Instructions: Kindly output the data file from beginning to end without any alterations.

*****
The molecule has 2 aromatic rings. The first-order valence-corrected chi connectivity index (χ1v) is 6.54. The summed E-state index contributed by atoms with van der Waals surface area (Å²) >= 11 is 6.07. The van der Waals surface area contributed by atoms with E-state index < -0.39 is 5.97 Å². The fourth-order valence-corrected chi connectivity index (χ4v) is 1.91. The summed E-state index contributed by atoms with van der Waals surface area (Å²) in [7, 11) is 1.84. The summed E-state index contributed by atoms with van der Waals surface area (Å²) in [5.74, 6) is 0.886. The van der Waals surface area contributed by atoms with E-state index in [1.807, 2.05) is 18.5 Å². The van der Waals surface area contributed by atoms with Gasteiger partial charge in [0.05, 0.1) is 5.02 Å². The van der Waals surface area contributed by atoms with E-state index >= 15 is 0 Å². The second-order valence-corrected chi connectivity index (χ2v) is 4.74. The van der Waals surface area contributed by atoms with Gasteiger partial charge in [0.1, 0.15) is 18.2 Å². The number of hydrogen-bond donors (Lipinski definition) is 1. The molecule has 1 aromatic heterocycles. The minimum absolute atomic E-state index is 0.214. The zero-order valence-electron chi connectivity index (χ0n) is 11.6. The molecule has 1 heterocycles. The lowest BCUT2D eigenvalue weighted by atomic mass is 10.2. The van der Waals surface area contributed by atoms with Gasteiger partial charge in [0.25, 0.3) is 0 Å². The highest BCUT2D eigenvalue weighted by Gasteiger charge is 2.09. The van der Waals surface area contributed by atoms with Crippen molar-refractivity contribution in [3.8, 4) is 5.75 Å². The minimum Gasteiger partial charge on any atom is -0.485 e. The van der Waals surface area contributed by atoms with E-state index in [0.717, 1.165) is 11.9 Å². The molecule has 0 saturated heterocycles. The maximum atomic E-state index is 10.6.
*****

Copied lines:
The molecule has 2 aromatic rings. The first-order valence-corrected chi connectivity index (χ1v) is 6.54. The summed E-state index contributed by atoms with van der Waals surface area (Å²) >= 11 is 6.07. The van der Waals surface area contributed by atoms with E-state index < -0.39 is 5.97 Å². The fourth-order valence-corrected chi connectivity index (χ4v) is 1.91. The summed E-state index contributed by atoms with van der Waals surface area (Å²) in [7, 11) is 1.84. The summed E-state index contributed by atoms with van der Waals surface area (Å²) in [5.74, 6) is 0.886. The van der Waals surface area contributed by atoms with E-state index in [1.807, 2.05) is 18.5 Å². The van der Waals surface area contributed by atoms with Gasteiger partial charge in [0.05, 0.1) is 5.02 Å². The van der Waals surface area contributed by atoms with E-state index >= 15 is 0 Å². The second-order valence-corrected chi connectivity index (χ2v) is 4.74. The van der Waals surface area contributed by atoms with Gasteiger partial charge in [0.1, 0.15) is 18.2 Å². The number of hydrogen-bond donors (Lipinski definition) is 1. The molecule has 1 aromatic heterocycles. The minimum absolute atomic E-state index is 0.214. The zero-order valence-electron chi connectivity index (χ0n) is 11.6. The molecule has 1 heterocycles. The lowest BCUT2D eigenvalue weighted by atomic mass is 10.2. The van der Waals surface area contributed by atoms with Gasteiger partial charge in [0.25, 0.3) is 0 Å². The highest BCUT2D eigenvalue weighted by Gasteiger charge is 2.09. The van der Waals surface area contributed by atoms with Crippen molar-refractivity contribution in [3.8, 4) is 5.75 Å². The minimum Gasteiger partial charge on any atom is -0.485 e. The van der Waals surface area contributed by atoms with E-state index in [0.717, 1.165) is 11.9 Å². The molecule has 0 saturated heterocycles. The maximum atomic E-state index is 10.6.